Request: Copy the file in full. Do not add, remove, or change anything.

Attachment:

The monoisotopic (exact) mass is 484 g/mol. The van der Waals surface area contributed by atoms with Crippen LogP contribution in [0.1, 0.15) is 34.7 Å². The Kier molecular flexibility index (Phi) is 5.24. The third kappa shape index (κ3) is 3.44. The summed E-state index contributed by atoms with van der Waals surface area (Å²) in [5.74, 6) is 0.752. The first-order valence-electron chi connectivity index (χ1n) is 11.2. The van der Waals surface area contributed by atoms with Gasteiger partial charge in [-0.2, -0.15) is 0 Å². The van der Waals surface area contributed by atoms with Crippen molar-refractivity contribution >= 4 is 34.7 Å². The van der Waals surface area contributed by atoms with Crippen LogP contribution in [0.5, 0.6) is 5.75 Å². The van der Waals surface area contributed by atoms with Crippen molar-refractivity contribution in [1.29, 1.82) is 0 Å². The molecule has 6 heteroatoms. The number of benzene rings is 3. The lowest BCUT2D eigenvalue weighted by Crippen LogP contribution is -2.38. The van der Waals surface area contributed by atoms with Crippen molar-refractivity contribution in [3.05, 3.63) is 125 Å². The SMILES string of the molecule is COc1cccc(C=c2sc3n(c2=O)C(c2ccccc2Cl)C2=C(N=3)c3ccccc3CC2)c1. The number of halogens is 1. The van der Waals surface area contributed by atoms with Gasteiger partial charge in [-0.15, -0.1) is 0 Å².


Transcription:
The monoisotopic (exact) mass is 484 g/mol. The van der Waals surface area contributed by atoms with Crippen LogP contribution in [0.1, 0.15) is 34.7 Å². The Kier molecular flexibility index (Phi) is 5.24. The third kappa shape index (κ3) is 3.44. The summed E-state index contributed by atoms with van der Waals surface area (Å²) in [5.74, 6) is 0.752. The first-order valence-electron chi connectivity index (χ1n) is 11.2. The van der Waals surface area contributed by atoms with Gasteiger partial charge in [-0.2, -0.15) is 0 Å². The van der Waals surface area contributed by atoms with Crippen molar-refractivity contribution >= 4 is 34.7 Å². The van der Waals surface area contributed by atoms with Crippen LogP contribution in [0.5, 0.6) is 5.75 Å². The van der Waals surface area contributed by atoms with Crippen molar-refractivity contribution in [1.29, 1.82) is 0 Å². The molecule has 6 heteroatoms. The number of benzene rings is 3. The lowest BCUT2D eigenvalue weighted by Crippen LogP contribution is -2.38. The van der Waals surface area contributed by atoms with Crippen molar-refractivity contribution in [3.05, 3.63) is 125 Å². The SMILES string of the molecule is COc1cccc(C=c2sc3n(c2=O)C(c2ccccc2Cl)C2=C(N=3)c3ccccc3CC2)c1. The number of halogens is 1. The van der Waals surface area contributed by atoms with Gasteiger partial charge in [-0.15, -0.1) is 0 Å².